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What examples do you have when cognitive Bias affected software development? List of biases: http://en.wikipedia.org/wiki/List_of_cognitive_biases

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polls should be community wiki –  anon Jan 12 '10 at 11:49

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up vote 4 down vote accepted

"Premature optimization" and its rejection are both examples of the bandwagon effert.

"Confirmation bias" is a big problem when troubleshooting: you have a preconceived notion of what your code should do, and when the outcome isn't whta you expect it becomes hard to see where your assumptions are misplaced. Running your code in a visual debugger can help break this.

"Post-purchase rationalization" also affects non-monetary choices made, if there is an investment. E.g. after learning a programming language, the choice for that language will be rationalized, even (especially) when the language and its tools are free.

"Optimism bias" and "Ostrich behavior" are closely related to the "Planning fallacy" and need no further explanation in relation to software development.

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+1: Great post. Thanks –  Jim G. Jul 22 '10 at 23:18
  • Buzzword hype is an example of herd behaviour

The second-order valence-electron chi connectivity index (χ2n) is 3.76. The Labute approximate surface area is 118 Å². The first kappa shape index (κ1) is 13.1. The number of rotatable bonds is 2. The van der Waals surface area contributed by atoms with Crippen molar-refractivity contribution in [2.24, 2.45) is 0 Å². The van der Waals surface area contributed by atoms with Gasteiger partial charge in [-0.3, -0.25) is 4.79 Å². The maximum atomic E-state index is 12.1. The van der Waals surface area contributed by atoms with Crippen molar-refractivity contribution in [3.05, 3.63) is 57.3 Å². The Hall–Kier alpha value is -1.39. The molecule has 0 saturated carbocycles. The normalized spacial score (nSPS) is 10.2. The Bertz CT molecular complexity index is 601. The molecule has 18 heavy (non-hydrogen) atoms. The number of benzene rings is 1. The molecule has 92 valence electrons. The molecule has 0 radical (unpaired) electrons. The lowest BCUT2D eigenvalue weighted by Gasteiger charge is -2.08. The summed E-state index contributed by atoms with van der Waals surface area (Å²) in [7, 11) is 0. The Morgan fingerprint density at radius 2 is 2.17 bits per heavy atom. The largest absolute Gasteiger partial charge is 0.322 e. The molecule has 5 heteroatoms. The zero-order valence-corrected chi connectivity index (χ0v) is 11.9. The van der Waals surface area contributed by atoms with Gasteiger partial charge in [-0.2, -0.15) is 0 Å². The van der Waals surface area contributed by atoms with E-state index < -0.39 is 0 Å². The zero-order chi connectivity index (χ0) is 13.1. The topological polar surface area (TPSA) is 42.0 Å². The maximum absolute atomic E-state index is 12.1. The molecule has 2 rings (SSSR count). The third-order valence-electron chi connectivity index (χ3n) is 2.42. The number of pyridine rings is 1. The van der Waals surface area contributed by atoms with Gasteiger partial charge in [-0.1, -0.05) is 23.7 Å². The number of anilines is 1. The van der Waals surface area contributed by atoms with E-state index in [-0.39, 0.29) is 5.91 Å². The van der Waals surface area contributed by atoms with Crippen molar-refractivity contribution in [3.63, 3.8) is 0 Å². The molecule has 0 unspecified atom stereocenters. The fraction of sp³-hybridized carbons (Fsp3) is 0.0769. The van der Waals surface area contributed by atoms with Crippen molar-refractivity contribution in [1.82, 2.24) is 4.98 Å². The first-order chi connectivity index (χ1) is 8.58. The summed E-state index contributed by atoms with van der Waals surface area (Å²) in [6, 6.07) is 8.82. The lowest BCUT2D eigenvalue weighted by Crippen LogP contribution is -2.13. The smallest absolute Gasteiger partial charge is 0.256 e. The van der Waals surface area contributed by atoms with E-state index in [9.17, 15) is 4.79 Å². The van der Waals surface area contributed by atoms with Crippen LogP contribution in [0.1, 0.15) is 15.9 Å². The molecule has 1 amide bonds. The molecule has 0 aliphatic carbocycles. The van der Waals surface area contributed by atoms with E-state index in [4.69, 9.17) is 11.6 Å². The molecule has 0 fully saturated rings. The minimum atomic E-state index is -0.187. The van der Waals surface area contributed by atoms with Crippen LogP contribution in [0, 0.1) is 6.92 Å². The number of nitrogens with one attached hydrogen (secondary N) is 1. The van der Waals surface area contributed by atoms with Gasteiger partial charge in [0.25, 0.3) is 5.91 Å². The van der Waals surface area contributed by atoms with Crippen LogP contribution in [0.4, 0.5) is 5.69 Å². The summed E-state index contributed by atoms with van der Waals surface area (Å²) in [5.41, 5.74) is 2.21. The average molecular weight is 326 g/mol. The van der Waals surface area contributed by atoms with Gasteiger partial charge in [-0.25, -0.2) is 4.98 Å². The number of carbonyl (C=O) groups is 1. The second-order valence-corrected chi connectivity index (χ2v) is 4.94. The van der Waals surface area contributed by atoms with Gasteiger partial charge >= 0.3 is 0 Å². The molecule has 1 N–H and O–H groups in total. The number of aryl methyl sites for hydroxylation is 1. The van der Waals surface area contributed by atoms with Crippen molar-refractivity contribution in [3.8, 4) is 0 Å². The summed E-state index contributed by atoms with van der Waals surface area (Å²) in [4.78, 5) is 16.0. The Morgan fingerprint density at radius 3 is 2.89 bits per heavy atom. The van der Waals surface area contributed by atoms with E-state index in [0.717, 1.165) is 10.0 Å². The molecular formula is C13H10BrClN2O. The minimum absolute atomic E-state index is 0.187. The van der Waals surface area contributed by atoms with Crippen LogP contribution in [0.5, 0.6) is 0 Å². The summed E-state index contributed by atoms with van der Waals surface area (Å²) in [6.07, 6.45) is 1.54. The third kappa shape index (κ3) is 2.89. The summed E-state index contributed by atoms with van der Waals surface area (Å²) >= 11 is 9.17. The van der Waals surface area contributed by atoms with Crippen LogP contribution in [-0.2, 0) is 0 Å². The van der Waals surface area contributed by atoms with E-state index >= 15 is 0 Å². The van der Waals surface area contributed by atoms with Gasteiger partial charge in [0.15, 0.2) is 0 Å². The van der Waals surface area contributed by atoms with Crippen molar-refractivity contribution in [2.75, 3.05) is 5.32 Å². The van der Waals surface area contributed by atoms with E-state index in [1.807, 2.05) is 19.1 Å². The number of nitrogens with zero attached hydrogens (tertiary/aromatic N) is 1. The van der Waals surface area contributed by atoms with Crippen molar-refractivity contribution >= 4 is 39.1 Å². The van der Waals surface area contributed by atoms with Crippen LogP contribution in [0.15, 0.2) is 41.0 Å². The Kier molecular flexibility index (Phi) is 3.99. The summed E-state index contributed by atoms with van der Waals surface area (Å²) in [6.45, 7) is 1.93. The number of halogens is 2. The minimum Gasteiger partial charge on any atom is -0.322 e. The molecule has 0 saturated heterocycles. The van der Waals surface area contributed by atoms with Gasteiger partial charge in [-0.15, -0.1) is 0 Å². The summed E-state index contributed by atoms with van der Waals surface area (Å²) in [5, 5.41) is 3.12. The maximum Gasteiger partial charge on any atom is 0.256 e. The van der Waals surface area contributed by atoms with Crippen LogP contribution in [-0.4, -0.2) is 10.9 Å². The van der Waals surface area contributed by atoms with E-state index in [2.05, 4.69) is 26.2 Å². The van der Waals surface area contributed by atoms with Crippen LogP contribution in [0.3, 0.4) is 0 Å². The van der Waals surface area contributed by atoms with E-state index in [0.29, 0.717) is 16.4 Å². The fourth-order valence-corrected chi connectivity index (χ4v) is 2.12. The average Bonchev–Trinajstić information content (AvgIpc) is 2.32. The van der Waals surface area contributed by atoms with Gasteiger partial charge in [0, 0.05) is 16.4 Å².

• Not Invented Here - has this expression come from cognitive science to programming, or the other way round?
  • Language fanboyism is an example of Confirmation bias and a form of Halo effect
  • Project plans are primate examples of the Planning fallacy and often based on Wishful thinking as well
  • Post-purchase rationalization for expensive but useless tools
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Good question!

I think if you work in the field long enough you'll see them all. I have sadly had experience with a few of these. One major bias was encountered when I had made a case for a new product to be developed. It had the support of all of the stake-holders individually except for a single high ranking individual who did not understand the system as described, and because of his aversion to something he didn't understand (kind of an inverse "Mere exposure effect"), his mere disagreement was seen by a couple of others as a means to gain favour with their boss, and the rest of the team followed suit (having previously told me they supported the idea), simply because they didn't want to be seen as being in disagreement with the boss and his "yes men". That's your basic "bandwagon effect" bias right there.

The sad reality is that the decision cost the company in terms of lost advantage when they were too slow to take the initiative early, resulting in a loss of business and the company being seen to be simply playing catchup with the competition from then on. I knew we needed the product, but had no idea so much might be riding on it, and in hindsight I might have applied more pressure or found another way to try and win the boss over.

The same effects have seen inappropriate projects spring up, and good projects canned on almost a whim. Yes, there can be other issues such as marketing, financial, and scheduling pressures also, and yet this "bandwagon effect" seems too often to be peer-pressure driven issue in some respects, but I'm not enough the psychologist to explain that with any real certainty.

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